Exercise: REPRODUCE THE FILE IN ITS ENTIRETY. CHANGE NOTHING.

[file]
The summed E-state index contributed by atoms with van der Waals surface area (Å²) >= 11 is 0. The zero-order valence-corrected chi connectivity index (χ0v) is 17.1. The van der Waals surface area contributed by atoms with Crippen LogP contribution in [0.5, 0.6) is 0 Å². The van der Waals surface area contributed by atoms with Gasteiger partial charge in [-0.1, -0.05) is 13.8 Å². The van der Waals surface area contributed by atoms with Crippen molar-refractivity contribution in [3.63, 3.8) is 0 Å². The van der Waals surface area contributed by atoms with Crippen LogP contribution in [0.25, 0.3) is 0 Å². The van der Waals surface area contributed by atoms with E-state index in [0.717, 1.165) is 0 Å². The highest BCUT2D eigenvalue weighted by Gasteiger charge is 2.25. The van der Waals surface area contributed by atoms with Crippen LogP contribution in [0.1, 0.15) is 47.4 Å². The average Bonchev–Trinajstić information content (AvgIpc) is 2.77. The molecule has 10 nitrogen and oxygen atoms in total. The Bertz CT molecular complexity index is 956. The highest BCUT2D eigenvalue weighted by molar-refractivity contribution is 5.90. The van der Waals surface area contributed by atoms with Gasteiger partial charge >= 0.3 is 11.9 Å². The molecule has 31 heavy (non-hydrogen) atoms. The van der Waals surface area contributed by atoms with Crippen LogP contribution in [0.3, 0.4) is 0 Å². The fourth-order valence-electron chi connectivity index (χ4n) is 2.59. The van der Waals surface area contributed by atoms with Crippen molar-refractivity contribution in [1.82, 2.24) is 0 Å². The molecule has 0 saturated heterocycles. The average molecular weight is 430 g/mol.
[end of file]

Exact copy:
The summed E-state index contributed by atoms with van der Waals surface area (Å²) >= 11 is 0. The zero-order valence-corrected chi connectivity index (χ0v) is 17.1. The van der Waals surface area contributed by atoms with Crippen LogP contribution in [0.5, 0.6) is 0 Å². The van der Waals surface area contributed by atoms with Gasteiger partial charge in [-0.1, -0.05) is 13.8 Å². The van der Waals surface area contributed by atoms with Crippen molar-refractivity contribution in [3.63, 3.8) is 0 Å². The van der Waals surface area contributed by atoms with Crippen LogP contribution in [0.25, 0.3) is 0 Å². The van der Waals surface area contributed by atoms with E-state index in [0.717, 1.165) is 0 Å². The highest BCUT2D eigenvalue weighted by Gasteiger charge is 2.25. The van der Waals surface area contributed by atoms with Crippen LogP contribution in [0.1, 0.15) is 47.4 Å². The average Bonchev–Trinajstić information content (AvgIpc) is 2.77. The molecule has 10 nitrogen and oxygen atoms in total. The Bertz CT molecular complexity index is 956. The highest BCUT2D eigenvalue weighted by molar-refractivity contribution is 5.90. The van der Waals surface area contributed by atoms with Gasteiger partial charge >= 0.3 is 11.9 Å². The molecule has 31 heavy (non-hydrogen) atoms. The van der Waals surface area contributed by atoms with Crippen LogP contribution in [0.3, 0.4) is 0 Å². The fourth-order valence-electron chi connectivity index (χ4n) is 2.59. The van der Waals surface area contributed by atoms with Crippen molar-refractivity contribution in [1.82, 2.24) is 0 Å². The molecule has 0 saturated heterocycles. The average molecular weight is 430 g/mol.